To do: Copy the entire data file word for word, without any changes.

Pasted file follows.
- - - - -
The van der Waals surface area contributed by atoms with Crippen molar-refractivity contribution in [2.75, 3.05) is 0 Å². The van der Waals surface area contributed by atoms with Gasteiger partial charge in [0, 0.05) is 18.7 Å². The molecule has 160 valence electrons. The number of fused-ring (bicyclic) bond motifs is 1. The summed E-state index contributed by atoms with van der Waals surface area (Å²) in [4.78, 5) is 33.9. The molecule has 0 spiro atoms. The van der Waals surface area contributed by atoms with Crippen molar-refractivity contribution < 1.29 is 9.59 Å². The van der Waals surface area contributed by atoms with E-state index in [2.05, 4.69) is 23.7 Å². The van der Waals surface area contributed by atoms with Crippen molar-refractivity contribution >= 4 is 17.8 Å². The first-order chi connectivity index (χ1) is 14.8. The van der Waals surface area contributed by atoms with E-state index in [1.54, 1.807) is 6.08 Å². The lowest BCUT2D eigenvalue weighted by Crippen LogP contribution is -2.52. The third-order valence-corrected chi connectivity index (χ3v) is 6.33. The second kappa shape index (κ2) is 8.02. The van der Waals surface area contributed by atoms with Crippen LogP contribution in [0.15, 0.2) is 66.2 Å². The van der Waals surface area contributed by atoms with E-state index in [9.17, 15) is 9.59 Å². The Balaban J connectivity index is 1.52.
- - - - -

The van der Waals surface area contributed by atoms with Crippen molar-refractivity contribution in [2.75, 3.05) is 0 Å². The van der Waals surface area contributed by atoms with Gasteiger partial charge in [0, 0.05) is 18.7 Å². The molecule has 160 valence electrons. The number of fused-ring (bicyclic) bond motifs is 1. The summed E-state index contributed by atoms with van der Waals surface area (Å²) in [4.78, 5) is 33.9. The molecule has 0 spiro atoms. The van der Waals surface area contributed by atoms with Crippen molar-refractivity contribution < 1.29 is 9.59 Å². The van der Waals surface area contributed by atoms with E-state index in [2.05, 4.69) is 23.7 Å². The van der Waals surface area contributed by atoms with Crippen molar-refractivity contribution >= 4 is 17.8 Å². The first-order chi connectivity index (χ1) is 14.8. The van der Waals surface area contributed by atoms with E-state index in [1.54, 1.807) is 6.08 Å². The lowest BCUT2D eigenvalue weighted by Crippen LogP contribution is -2.52. The third-order valence-corrected chi connectivity index (χ3v) is 6.33. The second kappa shape index (κ2) is 8.02. The van der Waals surface area contributed by atoms with Crippen LogP contribution in [0.15, 0.2) is 66.2 Å². The van der Waals surface area contributed by atoms with E-state index in [9.17, 15) is 9.59 Å². The Balaban J connectivity index is 1.52.